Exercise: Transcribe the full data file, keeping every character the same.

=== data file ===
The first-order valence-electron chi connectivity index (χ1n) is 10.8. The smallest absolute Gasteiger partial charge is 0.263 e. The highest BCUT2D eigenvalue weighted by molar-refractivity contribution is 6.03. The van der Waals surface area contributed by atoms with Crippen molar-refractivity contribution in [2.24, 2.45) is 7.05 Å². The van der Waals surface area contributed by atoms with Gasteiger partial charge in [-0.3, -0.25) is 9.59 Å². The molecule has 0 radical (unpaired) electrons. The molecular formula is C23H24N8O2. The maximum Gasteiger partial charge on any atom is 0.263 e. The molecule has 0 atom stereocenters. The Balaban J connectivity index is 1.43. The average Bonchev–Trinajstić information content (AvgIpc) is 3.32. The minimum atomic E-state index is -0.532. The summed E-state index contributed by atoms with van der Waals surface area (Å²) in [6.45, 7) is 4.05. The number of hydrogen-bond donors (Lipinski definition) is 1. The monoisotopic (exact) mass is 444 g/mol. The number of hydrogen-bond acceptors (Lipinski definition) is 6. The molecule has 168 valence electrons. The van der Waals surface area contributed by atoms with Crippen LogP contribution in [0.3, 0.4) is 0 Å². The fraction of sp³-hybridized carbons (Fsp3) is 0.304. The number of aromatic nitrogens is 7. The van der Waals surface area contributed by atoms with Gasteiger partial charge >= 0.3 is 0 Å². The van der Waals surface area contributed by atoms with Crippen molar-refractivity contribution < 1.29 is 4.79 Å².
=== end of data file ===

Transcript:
The first-order valence-electron chi connectivity index (χ1n) is 10.8. The smallest absolute Gasteiger partial charge is 0.263 e. The highest BCUT2D eigenvalue weighted by molar-refractivity contribution is 6.03. The van der Waals surface area contributed by atoms with Crippen molar-refractivity contribution in [2.24, 2.45) is 7.05 Å². The van der Waals surface area contributed by atoms with Gasteiger partial charge in [-0.3, -0.25) is 9.59 Å². The molecule has 0 radical (unpaired) electrons. The molecular formula is C23H24N8O2. The maximum Gasteiger partial charge on any atom is 0.263 e. The molecule has 0 atom stereocenters. The Balaban J connectivity index is 1.43. The average Bonchev–Trinajstić information content (AvgIpc) is 3.32. The minimum atomic E-state index is -0.532. The summed E-state index contributed by atoms with van der Waals surface area (Å²) in [6.45, 7) is 4.05. The number of hydrogen-bond donors (Lipinski definition) is 1. The monoisotopic (exact) mass is 444 g/mol. The number of hydrogen-bond acceptors (Lipinski definition) is 6. The molecule has 168 valence electrons. The van der Waals surface area contributed by atoms with Crippen LogP contribution in [0.3, 0.4) is 0 Å². The fraction of sp³-hybridized carbons (Fsp3) is 0.304. The number of aromatic nitrogens is 7. The van der Waals surface area contributed by atoms with Gasteiger partial charge >= 0.3 is 0 Å². The van der Waals surface area contributed by atoms with Crippen molar-refractivity contribution < 1.29 is 4.79 Å².